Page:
Over the past two weeks, the Inyo County Planning Department has hosted two meetings, one in Independence and the other in Bishop, on the environmental review process for the proposed Adventure Trails project. Under the October 2011 California Legislature approved Assembly Bill 628, the project will allow green-sticker off-highway vehicles to use some city and county combined-use roads to access local communities, businesses and OHV recreation areas.
While an existing law on the books already allowed combined-use roads for up to 3 miles, Assembly Bill 628 granted a pilot extension to Inyo County to increase it to 10 miles to meet the conditions found in the county. There has been almost universal approval of the idea so far and many local agencies are prepared to grant use of their roads and property in support of the project with the exception of the Los Angeles Department of Water and Power.
The Adventure Trails project was started by Dick Noles of Bishop. As the president of Advocates for Access to Public Lands, he and others formed the Adventure Trails Group and have been working with federal, state, city, and county officials to implement the program. The Inyo County Sheriff’s Department, Bishop Police Department, Caltrans, and California Highway Patrol have all reviewed and approved the plan.
The program will allow licensed drivers of OHVs to travel on the pavement to local stores or services and to OHV trails.
The Inyo County Planning Department prepared a staff report that noted the Adventure Trails project has the potential to impact “aesthetic resources, air quality, biological resources, cultural resources, geology and soils, greenhouse gas emissions, hazards, hazardous materials, hydrology and water quality, land use and planning, noise, public services, recreation, transportation and traffic, and could have cumulatively considerable environmental impacts.”
To address the concerns, the county has hired a consultant to prepare an Environmental Impact Report.
At the public meeting in Independence, Birch Creek resident Steve McLaughlin voiced concerns about noise and dust on Birch Creek Road and suggested a 15 mile per hour speed limit be imposed. Furthermore, he was wondering that, if the Tinnemaha Campground overflowed as a result of the program being successful, would there be a problem with unregulated camping outside of the campground that might pose a fire hazard. He also was concerned cultural and historic resources and sites might be affected.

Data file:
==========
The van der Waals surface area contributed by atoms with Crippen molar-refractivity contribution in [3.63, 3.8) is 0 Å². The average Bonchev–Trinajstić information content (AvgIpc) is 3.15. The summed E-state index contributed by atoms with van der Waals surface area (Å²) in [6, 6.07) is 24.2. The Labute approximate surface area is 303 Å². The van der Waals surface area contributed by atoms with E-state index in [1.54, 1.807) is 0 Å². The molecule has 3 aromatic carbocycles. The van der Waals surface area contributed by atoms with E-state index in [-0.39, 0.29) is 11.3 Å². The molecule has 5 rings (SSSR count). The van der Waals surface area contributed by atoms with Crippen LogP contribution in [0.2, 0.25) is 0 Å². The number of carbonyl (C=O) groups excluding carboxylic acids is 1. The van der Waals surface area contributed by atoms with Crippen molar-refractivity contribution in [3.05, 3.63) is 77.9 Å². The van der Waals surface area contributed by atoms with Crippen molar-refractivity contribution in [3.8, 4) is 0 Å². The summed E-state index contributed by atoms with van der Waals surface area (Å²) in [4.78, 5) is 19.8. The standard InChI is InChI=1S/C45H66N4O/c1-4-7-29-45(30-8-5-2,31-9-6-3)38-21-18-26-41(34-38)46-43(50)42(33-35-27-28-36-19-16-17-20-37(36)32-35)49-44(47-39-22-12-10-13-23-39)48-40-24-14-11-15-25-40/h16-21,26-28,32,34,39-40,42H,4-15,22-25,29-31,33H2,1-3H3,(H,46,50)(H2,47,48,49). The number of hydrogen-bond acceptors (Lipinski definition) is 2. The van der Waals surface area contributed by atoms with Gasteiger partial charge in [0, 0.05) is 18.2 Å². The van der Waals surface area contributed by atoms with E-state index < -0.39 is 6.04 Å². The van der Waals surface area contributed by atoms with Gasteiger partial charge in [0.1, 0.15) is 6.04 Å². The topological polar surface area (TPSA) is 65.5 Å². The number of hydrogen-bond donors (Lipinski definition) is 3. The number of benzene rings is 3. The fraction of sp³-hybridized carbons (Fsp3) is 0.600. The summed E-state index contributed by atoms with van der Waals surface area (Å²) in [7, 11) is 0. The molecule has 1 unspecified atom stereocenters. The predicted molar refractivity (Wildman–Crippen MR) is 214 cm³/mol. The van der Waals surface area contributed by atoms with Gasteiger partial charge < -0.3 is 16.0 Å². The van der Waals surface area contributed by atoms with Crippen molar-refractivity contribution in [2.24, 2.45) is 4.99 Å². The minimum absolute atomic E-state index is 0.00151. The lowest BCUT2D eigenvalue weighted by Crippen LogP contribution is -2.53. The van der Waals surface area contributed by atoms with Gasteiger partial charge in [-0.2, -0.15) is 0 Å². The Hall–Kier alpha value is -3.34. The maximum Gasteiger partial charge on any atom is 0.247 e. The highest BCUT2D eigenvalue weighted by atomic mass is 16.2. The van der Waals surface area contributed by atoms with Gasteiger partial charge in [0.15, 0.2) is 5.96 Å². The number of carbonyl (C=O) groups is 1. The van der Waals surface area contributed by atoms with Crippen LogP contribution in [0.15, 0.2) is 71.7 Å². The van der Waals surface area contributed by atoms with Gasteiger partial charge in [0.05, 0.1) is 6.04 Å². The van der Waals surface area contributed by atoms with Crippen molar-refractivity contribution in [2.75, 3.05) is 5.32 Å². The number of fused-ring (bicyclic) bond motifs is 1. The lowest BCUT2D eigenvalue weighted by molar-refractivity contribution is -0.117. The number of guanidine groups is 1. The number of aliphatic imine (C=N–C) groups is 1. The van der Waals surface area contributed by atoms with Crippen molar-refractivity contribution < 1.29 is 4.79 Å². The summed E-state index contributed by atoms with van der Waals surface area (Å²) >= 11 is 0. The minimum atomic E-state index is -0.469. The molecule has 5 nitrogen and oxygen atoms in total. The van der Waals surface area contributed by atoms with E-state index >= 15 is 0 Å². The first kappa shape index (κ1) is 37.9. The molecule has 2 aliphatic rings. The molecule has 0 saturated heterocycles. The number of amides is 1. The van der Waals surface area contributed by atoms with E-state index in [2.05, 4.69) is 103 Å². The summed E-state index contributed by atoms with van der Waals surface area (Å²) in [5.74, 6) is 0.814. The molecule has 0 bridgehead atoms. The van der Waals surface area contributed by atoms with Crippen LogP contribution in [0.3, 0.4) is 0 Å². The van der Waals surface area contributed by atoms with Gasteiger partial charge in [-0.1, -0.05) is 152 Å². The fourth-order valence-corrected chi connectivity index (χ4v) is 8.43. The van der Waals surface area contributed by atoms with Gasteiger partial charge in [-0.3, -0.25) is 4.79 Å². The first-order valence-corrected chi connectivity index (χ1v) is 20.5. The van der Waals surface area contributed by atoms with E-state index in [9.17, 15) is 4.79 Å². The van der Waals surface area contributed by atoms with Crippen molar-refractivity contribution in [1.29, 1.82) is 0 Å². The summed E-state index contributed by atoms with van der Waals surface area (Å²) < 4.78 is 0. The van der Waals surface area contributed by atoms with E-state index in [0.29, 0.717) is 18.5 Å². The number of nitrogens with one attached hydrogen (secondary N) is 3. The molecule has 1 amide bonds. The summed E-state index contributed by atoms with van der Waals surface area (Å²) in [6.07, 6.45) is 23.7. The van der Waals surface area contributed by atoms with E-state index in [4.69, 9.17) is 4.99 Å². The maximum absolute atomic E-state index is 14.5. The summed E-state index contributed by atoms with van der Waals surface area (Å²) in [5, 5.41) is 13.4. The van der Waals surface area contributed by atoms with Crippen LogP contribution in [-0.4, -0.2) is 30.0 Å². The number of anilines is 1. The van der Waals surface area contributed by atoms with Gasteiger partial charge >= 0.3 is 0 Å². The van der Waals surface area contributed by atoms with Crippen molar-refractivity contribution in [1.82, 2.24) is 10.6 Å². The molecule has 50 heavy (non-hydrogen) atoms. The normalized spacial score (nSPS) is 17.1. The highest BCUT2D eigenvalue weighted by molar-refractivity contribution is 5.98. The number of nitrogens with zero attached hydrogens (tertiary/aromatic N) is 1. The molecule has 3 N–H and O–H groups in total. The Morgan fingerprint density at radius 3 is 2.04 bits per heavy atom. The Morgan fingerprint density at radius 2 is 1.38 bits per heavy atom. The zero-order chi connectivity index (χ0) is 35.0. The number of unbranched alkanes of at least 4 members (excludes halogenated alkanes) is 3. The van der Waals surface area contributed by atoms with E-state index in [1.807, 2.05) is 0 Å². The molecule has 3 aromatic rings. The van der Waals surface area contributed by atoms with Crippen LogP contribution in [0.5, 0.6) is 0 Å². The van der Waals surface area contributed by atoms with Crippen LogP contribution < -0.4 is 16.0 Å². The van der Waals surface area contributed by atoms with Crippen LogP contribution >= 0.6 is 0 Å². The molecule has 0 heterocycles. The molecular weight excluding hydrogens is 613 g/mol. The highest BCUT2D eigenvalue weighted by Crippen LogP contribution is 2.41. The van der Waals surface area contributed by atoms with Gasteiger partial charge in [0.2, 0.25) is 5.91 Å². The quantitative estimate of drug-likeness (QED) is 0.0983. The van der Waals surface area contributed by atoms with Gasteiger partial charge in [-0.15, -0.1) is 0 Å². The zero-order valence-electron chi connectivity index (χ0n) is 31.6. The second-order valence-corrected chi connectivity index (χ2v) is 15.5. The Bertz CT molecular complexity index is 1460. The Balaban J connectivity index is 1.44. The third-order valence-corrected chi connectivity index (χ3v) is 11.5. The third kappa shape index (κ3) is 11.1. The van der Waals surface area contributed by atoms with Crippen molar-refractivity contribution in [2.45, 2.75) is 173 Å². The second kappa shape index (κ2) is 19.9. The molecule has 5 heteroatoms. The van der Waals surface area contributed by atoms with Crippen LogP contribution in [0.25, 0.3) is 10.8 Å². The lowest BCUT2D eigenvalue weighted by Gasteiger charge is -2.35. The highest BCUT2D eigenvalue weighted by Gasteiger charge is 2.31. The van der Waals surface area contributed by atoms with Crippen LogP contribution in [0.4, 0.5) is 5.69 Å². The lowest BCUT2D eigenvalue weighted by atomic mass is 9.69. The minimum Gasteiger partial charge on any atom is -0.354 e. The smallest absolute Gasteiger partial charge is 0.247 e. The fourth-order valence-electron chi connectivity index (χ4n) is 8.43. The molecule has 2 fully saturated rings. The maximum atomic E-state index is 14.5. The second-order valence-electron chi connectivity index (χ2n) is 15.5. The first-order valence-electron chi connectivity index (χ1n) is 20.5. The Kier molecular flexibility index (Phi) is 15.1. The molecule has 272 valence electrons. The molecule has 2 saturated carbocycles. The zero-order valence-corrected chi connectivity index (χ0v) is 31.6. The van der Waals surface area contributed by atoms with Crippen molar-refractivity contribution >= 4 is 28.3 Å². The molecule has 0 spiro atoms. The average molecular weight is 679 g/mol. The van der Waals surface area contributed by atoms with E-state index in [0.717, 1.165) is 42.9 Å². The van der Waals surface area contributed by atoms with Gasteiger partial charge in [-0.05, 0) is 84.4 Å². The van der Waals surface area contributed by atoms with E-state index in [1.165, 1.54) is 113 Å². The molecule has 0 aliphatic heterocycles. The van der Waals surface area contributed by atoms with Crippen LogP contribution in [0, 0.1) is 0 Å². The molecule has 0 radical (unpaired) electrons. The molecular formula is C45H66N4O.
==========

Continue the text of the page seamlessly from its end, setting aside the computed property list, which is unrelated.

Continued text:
In addition to McLaughlin’s concerns about wildlife and the habitat in the Birch Creek Area, he also expressed concern for the safety of local residents and their pets walking along the road. He took pains to express that, while he had concerns, he was not against the program.
Jon Klusmire, speaking as both the director of the Eastern California and as a private citizen, felt there was a need to have clearly defined routes and signage to keep OHV users on approved trails.
Noles and others with the group promoting Adventure Trails explained that the routes went through an extensive review in the Travel Management Plan. They added that the project has funding opportunities for education and signage, and the group has already planned for signage and information kiosks to be strategically placed just for that purpose.
At Wednesday night’s meeting held in Bishop at the Bishop City Council Chamber, a group of two dozen residents expressed their support and concerns, most of which centered on street safety in residential neighbors where the OHVs would be allowed to travel under the plan and what it might mean to property values along the routes. Darla Heil and Andrew Schurr were concerned about the narrowness of some of the proposed streets such as Hanby and Short Street noting that children often play outside homes and apartments. Other questions were asked about homeowners’ liability along the routes and how would the issue of noise be dealt with if it should prove to be a problem for some residents. Local resident Dale Comontofski was among several expressing strong support for the proposal.
While concerns were expressed by several attending the meeting, many proposed possible solutions. Most in the audience were attentive and supportive. No one appeared clearly against the idea. It seemed that most felt the program might have positive economic benefits to the county at a time when some local events that have attracted visitors to the area have shown decreasing numbers.
It was suggested that those interested in finding out more about how another Adventure Trail program succeeded? one on a much larger scale that that proposed for Inyo County? should look into a similar and widely implemented OHV trail plans in Utah that resulted in significant economic benefits to the communities which participated.
For more information on the Adventure Trails Project, contact the Inyo County Planning Department at 760.878.0263 or firstname.lastname@example.org.